Biker Quote for Today

Riding a bike doesn’t make me a bad person, just like going to church doesn’t make you a good person.

Legislative Update On Motorcycle-Related Bills

April 6th, 2017
autocycle

Is it a car? Is it a motorcycle? The Colorado Legislature still says motorcycle.

Not much happens quickly at the Legislature. We were gone for three weeks and while there is an update in order, there isn’t that much to it. Pulling from the alerts I get from Stump, we have the following.

The Autocycle Bill, HB-1044, has been passed and signed by the governor. So now three-wheelers like that one in the picture above are a class of their own, not motorcycles, right? Well, no. Under this new legislation autocycles are still classed as motorcycles. That means the eye protection is required. However, you do not need motorcycle accreditation on your driver’s license to drive one. The bill also requires a child restraining seat for kids under 8, so that pretty much prohibits them from riding in one as there is generally no good way to install such a seat in an autocycle. (At least that’s what Stump tells us. I’m not familiar enough with them to understand how that would work or not work.)

The MOST bill is moving along, but slowly. Per Stump:

Basically, the only elements in the bill are: the MOST Program will be under the Colorado State Patrol; and it will have a 3 year sunset clause. CSP was very adamant about not having any other changes in the bill and they would only accept ownership of the program if it was transferred over as is. The next important step is to pass the bill through the rest of the process to get it to the Governor’s desk. Once that happens and CSP takes control, the rules will have to be re-written. That is when we have to be ever vigilant and see if we can get our concerns heard and some changes made. Initial conversation with CSP sounds like they are open to hearing from the stakeholders so we can only keep our fingers crossed at this time.

One other thing going on that really would seem to be of concern to all, not just motorcyclists, is the Automated Driving Systems Bill, SB-213. This bill has been passed through the Senate and is now in the House. ABATE’s concern is in protecting riders while the kinks in these systems get worked out. Stump is telling legislators that there needs to be a requirement for a live person behind the wheel while testing is proceeding. “When the time comes and the technology proves it feasible, it would be easy enough to change the law.”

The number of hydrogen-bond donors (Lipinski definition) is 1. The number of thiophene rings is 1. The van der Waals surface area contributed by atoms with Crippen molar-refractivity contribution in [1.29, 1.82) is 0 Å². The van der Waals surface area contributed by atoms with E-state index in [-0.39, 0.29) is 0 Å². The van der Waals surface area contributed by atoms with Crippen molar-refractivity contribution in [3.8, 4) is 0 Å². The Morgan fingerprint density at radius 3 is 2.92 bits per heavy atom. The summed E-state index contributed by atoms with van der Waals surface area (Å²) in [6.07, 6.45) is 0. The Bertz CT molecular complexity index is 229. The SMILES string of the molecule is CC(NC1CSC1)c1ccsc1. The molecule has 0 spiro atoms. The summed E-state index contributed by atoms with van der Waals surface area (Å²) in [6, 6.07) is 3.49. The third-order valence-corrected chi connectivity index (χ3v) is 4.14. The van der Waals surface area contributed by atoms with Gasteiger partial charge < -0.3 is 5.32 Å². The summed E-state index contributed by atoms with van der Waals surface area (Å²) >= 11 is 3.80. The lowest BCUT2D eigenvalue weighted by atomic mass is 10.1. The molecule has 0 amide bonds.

That’s all. Not a big year at the legislator, at least for those who ride motorcycles.

Biker Quote for Today

A blind spot is the point where your vehicle is invisible to the drivers you’re behind and next to, unless they turn their heads, which is difficult while texting. — Nick Ienatsch

First Time, Repeat Visit To Great New Mexico Motorcycle Roads

April 3rd, 2017

Judy and I were recently in New Mexico and though we were in the car, not on a bike, we made it a point to hit some great motorcycle roads. The simple fact is, a road that’s great for a bike is generally pretty darn good for a car, too.

motorcyclist on Emory Pass

A rider heading down on the east side of Emory Pass.

We spent a couple days in Ruidoso and boy if there is one thing you learn right away it is that Texans love Ruidoso. In Colorado it is common knowledge that Texans by the horde come to Lake City. Well, for Ruidoso, think Lake City on steroids. A waitress we spoke with said it’s commonly accepted that at any time of year, not just particular seasons, there are more Texans in Ruidoso than New Mexicans.

So we’re not into crowds and we headed south to Cloudcroft and the road from there to Timberon. This was a route I learned about on MotorcycleRoads.com. It was a good trip, and would be a really sweet ride. You’re up high, in fact, so high that along the way you encounter several observatories. Not the look-at-the-stars kind, however, but solar observatories. For looking at the sun.

Then from the main observatory it’s down and down and down through one of the longest series of S-curves I’ve ever seen, to Timberon. There is food here but no gas. Have lunch and turn around.